bruce and kelly

Bruce Robison and Kelly Willis

Twenty years ago, Bruce Robison and Kelly Willis resisted the idea of performing together.

The Texas-based singer-songwriter couple already had successful careers on their own.

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Willis’ rich voice could be heard regularly on country music radio stations, and Robison had released three albums full of songs that would be recorded by George Strait, Tim McGraw and the Dixie Chicks.

“We had no desire to be a duo,” Willis said. “We just wanted to be, you know, happily in a relationship together. So, that seemed like a bad idea.”

But in 1999, the couple played a few intimate shows along with friends and family during the holiday season, performing classic Christmas songs and some non-holiday tunes. They thought it was a one-time deal, but the next year, fans and friends wanted more. The Holiday Shindig was born.

Now, for the 20th anniversary of their Holiday Shindig, Robison and Willis are adding Baton Rouge to the tour. They will perform at the Manship Theatre as part of the Red Dragon Songwriter Series on Friday.

Willis and Robison married in 1996. Then, Willis had recorded three albums for MCA Records and had found some success in country radio and Robison was a promising songwriter on the Texas country and folk scene.

In 1999, Willis released “What I Deserve,” an album that featured two of Robison’s songs, “Not Forgotten You” and “Wrapped.” The album earned critical acclaim and reset the trajectory of Willis’ career. She released another acclaimed album, “Easy,” in 2002.

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Robison and Willis were musical kindred spirits, she said, and they finally gave in to performing together and loved it.

“When we started performing together, it was better than we thought it would be,” she said. “Now, we still really love performing solo, but when we're together it feels like, you know, we're better.”

They have since released four albums together. Their most recent, “Beautiful Lie,” dropped in June. Willis’ sultry voice stars on “If I Had a Rose” and “Nobody’s Perfect.”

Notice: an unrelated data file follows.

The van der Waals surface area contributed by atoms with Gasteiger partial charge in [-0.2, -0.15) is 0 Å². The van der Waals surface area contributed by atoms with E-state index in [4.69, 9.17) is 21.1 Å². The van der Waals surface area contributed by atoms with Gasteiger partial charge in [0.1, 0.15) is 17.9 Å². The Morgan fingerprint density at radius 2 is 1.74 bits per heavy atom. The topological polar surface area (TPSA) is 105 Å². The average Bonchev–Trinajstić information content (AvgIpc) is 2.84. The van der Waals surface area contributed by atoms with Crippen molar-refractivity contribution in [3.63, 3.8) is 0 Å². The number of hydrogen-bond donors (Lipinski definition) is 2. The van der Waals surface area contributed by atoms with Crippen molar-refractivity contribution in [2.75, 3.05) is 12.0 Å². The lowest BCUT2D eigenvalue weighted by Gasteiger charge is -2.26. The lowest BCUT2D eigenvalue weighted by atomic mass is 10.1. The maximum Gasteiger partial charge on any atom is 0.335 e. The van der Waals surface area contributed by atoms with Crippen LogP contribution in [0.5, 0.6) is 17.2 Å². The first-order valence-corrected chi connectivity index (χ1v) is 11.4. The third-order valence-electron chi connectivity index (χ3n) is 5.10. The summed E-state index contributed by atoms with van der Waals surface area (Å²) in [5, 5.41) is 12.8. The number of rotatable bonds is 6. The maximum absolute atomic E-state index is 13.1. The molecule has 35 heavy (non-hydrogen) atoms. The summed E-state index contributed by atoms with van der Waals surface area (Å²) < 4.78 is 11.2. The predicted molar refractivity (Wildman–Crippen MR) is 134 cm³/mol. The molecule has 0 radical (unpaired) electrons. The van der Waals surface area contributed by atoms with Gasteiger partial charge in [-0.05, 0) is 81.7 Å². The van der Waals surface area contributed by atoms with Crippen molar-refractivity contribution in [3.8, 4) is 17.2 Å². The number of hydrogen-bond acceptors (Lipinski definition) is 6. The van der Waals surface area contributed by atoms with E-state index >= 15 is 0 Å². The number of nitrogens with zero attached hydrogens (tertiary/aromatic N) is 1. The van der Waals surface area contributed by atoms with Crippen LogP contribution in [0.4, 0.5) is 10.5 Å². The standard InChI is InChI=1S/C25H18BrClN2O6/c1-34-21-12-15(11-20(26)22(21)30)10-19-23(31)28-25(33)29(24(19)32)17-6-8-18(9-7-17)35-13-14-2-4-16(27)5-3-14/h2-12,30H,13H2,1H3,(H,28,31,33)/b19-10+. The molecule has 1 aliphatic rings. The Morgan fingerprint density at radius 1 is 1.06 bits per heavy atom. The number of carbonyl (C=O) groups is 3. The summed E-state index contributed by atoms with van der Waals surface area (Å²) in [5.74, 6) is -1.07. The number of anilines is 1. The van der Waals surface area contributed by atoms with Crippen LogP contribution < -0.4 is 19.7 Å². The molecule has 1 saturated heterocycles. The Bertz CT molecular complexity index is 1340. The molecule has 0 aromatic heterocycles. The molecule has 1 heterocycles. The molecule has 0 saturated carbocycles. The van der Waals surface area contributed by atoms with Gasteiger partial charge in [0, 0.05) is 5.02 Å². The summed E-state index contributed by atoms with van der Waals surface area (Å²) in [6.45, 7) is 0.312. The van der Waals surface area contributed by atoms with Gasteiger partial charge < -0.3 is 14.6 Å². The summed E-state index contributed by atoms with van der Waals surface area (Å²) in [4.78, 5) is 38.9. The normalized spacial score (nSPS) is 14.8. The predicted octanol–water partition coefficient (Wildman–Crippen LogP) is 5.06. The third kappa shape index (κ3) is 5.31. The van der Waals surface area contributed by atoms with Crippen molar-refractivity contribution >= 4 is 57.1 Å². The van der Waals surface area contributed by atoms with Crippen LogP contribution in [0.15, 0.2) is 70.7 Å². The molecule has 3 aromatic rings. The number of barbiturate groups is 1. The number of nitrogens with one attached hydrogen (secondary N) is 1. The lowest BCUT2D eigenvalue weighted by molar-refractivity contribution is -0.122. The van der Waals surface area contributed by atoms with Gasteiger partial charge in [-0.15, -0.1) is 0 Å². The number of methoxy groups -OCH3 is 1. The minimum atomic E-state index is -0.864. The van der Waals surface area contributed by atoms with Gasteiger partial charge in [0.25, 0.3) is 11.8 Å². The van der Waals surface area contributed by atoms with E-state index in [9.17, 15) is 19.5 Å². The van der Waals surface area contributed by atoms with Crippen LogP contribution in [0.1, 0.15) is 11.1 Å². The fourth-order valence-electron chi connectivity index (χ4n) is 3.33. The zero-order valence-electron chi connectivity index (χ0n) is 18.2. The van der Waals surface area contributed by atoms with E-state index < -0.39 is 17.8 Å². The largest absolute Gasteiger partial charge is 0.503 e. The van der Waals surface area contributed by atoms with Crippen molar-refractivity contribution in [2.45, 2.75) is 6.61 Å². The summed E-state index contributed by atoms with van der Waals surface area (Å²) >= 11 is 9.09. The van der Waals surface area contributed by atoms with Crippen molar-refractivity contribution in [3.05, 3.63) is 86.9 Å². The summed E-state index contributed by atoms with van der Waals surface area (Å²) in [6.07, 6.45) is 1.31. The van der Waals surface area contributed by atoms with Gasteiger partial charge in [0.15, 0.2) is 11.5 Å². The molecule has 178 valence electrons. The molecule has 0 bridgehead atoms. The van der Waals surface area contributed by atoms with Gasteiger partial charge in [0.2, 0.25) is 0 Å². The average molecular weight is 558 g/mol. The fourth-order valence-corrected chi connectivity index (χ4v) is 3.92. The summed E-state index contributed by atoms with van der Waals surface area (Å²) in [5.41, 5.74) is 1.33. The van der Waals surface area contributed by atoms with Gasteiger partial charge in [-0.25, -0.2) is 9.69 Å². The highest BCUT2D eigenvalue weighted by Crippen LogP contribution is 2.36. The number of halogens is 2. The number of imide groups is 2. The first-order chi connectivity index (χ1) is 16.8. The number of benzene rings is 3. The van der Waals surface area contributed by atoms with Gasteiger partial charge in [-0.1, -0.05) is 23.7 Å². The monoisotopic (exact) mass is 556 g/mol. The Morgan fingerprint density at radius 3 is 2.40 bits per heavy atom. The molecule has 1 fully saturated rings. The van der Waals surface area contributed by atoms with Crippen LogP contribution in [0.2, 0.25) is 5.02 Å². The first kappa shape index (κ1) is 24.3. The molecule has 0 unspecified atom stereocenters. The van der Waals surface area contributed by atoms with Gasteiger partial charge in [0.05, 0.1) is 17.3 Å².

“We have different things we bring to it, and we're able to let the other one shine on what they do,” she said.

Robison might not be a household name, but his songs have earned millions of plays on country music radio. George Strait recorded “Desperately” and “Wrapped,” while Tim McGraw and Faith Hill scored a huge hit with his song “Angry All the Time” and the Dixie Chick recorded a popular version of “Travelin’ Soldier.”

Along the way, the couple had four children. The oldest is in college, and the youngest is in the eighth grade, making it easier for the couple to expand their touring schedule.

"We still need to be around so that they don't just start getting into all kinds of crazy trouble,” Willis said. “But it's a little easier.”

Over the years, their Holiday Shindig has grown. In the early years, they recorded a short Christmas album that they sold just around Austin, Texas, record stores, sort of like a Christmas card for their fans, Robison said in Texas Monthly magazine. In 2006, it was expanded to 11 songs and released nationally with a sad Louvin Brothers holiday song and an original, “Oklahoma Christmas,” about all the ways Robison embarrassed himself when visiting Willis’ family for the holidays.

In 2014, Robison paid for the Holiday Shindig to be professionally filmed. Texas country legend Joe Ely and contemporary folk singer-songwriter Shawn Colvin joined them for the show, which aired on PBS.

While they were reluctant to play together years ago, Willis cannot imagine the holidays without their Shindig tour.

“With this much tradition, it really has become a part of our life,” she said. “It would feel wrong not doing shows this time of year.”


7:30 p.m. Friday

Manship Theatre, 100 Lafayette St.

$39.95-$59.95 or (225) 344-0334